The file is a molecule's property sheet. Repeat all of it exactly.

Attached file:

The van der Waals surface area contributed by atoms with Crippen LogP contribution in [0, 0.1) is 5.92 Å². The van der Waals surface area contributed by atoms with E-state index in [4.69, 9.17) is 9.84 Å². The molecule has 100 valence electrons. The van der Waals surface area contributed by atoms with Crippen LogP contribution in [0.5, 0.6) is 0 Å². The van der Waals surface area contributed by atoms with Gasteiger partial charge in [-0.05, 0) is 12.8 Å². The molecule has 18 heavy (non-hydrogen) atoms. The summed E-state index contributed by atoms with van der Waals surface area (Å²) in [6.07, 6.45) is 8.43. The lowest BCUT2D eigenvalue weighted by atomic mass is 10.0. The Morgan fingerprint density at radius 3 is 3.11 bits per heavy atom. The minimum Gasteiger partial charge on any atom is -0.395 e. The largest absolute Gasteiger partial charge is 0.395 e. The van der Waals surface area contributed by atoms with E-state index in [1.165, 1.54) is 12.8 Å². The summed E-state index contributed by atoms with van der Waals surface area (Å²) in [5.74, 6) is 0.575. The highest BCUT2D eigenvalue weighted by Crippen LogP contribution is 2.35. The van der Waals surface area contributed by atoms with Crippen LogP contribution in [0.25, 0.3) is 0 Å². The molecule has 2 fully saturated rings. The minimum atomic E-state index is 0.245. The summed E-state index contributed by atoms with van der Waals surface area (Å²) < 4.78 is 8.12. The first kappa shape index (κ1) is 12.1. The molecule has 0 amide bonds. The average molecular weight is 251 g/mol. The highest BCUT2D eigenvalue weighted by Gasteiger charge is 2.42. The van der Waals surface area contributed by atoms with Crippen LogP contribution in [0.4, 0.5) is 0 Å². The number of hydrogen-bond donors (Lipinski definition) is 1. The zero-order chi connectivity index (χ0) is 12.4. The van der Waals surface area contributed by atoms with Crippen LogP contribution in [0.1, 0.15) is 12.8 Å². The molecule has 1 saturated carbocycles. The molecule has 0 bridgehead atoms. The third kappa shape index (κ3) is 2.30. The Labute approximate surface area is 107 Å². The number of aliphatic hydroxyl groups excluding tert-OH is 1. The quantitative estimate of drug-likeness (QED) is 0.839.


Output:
The van der Waals surface area contributed by atoms with Crippen LogP contribution in [0, 0.1) is 5.92 Å². The van der Waals surface area contributed by atoms with E-state index in [4.69, 9.17) is 9.84 Å². The molecule has 100 valence electrons. The van der Waals surface area contributed by atoms with Crippen LogP contribution in [0.5, 0.6) is 0 Å². The van der Waals surface area contributed by atoms with Gasteiger partial charge in [-0.05, 0) is 12.8 Å². The molecule has 18 heavy (non-hydrogen) atoms. The summed E-state index contributed by atoms with van der Waals surface area (Å²) in [6.07, 6.45) is 8.43. The lowest BCUT2D eigenvalue weighted by atomic mass is 10.0. The Morgan fingerprint density at radius 3 is 3.11 bits per heavy atom. The minimum Gasteiger partial charge on any atom is -0.395 e. The largest absolute Gasteiger partial charge is 0.395 e. The van der Waals surface area contributed by atoms with E-state index in [1.165, 1.54) is 12.8 Å². The summed E-state index contributed by atoms with van der Waals surface area (Å²) in [5.74, 6) is 0.575. The highest BCUT2D eigenvalue weighted by Crippen LogP contribution is 2.35. The van der Waals surface area contributed by atoms with Crippen LogP contribution in [0.25, 0.3) is 0 Å². The molecule has 2 fully saturated rings. The minimum atomic E-state index is 0.245. The summed E-state index contributed by atoms with van der Waals surface area (Å²) < 4.78 is 8.12. The first kappa shape index (κ1) is 12.1. The molecule has 0 amide bonds. The average molecular weight is 251 g/mol. The highest BCUT2D eigenvalue weighted by Gasteiger charge is 2.42. The van der Waals surface area contributed by atoms with Crippen LogP contribution in [0.4, 0.5) is 0 Å². The number of hydrogen-bond donors (Lipinski definition) is 1. The zero-order chi connectivity index (χ0) is 12.4. The van der Waals surface area contributed by atoms with Crippen LogP contribution in [0.1, 0.15) is 12.8 Å². The molecule has 1 saturated carbocycles. The molecule has 0 bridgehead atoms. The third kappa shape index (κ3) is 2.30. The Labute approximate surface area is 107 Å². The number of aliphatic hydroxyl groups excluding tert-OH is 1. The quantitative estimate of drug-likeness (QED) is 0.839.